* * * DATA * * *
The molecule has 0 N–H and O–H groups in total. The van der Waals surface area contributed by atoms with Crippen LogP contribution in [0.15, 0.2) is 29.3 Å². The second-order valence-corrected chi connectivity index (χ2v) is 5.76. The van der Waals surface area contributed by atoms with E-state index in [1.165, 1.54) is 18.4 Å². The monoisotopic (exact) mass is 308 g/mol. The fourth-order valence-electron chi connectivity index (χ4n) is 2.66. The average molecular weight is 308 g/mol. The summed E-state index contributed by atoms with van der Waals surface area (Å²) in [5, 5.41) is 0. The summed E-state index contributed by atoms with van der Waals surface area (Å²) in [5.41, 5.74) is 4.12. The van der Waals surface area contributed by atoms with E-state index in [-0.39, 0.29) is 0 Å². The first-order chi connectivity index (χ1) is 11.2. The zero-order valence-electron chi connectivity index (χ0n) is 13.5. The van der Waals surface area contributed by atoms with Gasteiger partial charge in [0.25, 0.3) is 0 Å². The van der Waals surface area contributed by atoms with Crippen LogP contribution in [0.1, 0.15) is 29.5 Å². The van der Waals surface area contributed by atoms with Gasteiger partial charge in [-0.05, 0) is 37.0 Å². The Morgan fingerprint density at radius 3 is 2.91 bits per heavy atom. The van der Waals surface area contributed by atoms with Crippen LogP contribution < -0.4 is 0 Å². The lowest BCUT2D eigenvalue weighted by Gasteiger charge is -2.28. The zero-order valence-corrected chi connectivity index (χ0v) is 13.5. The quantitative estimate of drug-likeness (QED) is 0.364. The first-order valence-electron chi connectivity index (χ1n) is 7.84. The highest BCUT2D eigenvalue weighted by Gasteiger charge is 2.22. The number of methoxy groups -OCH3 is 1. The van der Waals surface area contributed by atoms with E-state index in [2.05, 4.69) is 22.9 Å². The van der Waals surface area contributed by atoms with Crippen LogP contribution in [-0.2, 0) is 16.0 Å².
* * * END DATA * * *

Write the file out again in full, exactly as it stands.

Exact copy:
The molecule has 0 N–H and O–H groups in total. The van der Waals surface area contributed by atoms with Crippen LogP contribution in [0.15, 0.2) is 29.3 Å². The second-order valence-corrected chi connectivity index (χ2v) is 5.76. The van der Waals surface area contributed by atoms with E-state index in [1.165, 1.54) is 18.4 Å². The monoisotopic (exact) mass is 308 g/mol. The fourth-order valence-electron chi connectivity index (χ4n) is 2.66. The average molecular weight is 308 g/mol. The summed E-state index contributed by atoms with van der Waals surface area (Å²) in [5, 5.41) is 0. The summed E-state index contributed by atoms with van der Waals surface area (Å²) in [5.41, 5.74) is 4.12. The van der Waals surface area contributed by atoms with E-state index in [-0.39, 0.29) is 0 Å². The first-order chi connectivity index (χ1) is 11.2. The zero-order valence-electron chi connectivity index (χ0n) is 13.5. The van der Waals surface area contributed by atoms with Gasteiger partial charge in [0.25, 0.3) is 0 Å². The van der Waals surface area contributed by atoms with Crippen LogP contribution in [0.1, 0.15) is 29.5 Å². The van der Waals surface area contributed by atoms with Gasteiger partial charge in [-0.05, 0) is 37.0 Å². The Morgan fingerprint density at radius 3 is 2.91 bits per heavy atom. The van der Waals surface area contributed by atoms with Crippen LogP contribution < -0.4 is 0 Å². The lowest BCUT2D eigenvalue weighted by Gasteiger charge is -2.28. The zero-order valence-corrected chi connectivity index (χ0v) is 13.5. The quantitative estimate of drug-likeness (QED) is 0.364. The first-order valence-electron chi connectivity index (χ1n) is 7.84. The highest BCUT2D eigenvalue weighted by Gasteiger charge is 2.22. The number of methoxy groups -OCH3 is 1. The van der Waals surface area contributed by atoms with E-state index in [2.05, 4.69) is 22.9 Å². The van der Waals surface area contributed by atoms with Crippen LogP contribution in [-0.2, 0) is 16.0 Å².